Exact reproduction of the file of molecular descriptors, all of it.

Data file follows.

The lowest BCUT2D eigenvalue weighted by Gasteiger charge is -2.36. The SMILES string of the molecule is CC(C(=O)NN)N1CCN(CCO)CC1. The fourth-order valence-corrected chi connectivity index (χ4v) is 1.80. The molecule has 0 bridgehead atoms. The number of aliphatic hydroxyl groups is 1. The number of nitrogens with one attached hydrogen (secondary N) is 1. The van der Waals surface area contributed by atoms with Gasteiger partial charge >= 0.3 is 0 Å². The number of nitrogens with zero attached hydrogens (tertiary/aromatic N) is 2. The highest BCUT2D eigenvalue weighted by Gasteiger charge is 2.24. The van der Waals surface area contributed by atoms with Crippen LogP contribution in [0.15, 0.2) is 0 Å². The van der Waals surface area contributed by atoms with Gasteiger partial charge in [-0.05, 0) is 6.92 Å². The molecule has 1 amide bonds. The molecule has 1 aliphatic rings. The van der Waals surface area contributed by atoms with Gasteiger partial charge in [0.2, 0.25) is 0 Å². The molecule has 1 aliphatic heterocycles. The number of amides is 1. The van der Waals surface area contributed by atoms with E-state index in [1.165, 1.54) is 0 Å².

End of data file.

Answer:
The lowest BCUT2D eigenvalue weighted by Gasteiger charge is -2.36. The SMILES string of the molecule is CC(C(=O)NN)N1CCN(CCO)CC1. The fourth-order valence-corrected chi connectivity index (χ4v) is 1.80. The molecule has 0 bridgehead atoms. The number of aliphatic hydroxyl groups is 1. The number of nitrogens with one attached hydrogen (secondary N) is 1. The van der Waals surface area contributed by atoms with Gasteiger partial charge >= 0.3 is 0 Å². The number of nitrogens with zero attached hydrogens (tertiary/aromatic N) is 2. The highest BCUT2D eigenvalue weighted by Gasteiger charge is 2.24. The van der Waals surface area contributed by atoms with Crippen LogP contribution in [0.15, 0.2) is 0 Å². The van der Waals surface area contributed by atoms with Gasteiger partial charge in [-0.05, 0) is 6.92 Å². The molecule has 1 amide bonds. The molecule has 1 aliphatic rings. The van der Waals surface area contributed by atoms with Gasteiger partial charge in [0.2, 0.25) is 0 Å². The molecule has 1 aliphatic heterocycles. The number of amides is 1. The van der Waals surface area contributed by atoms with E-state index in [1.165, 1.54) is 0 Å².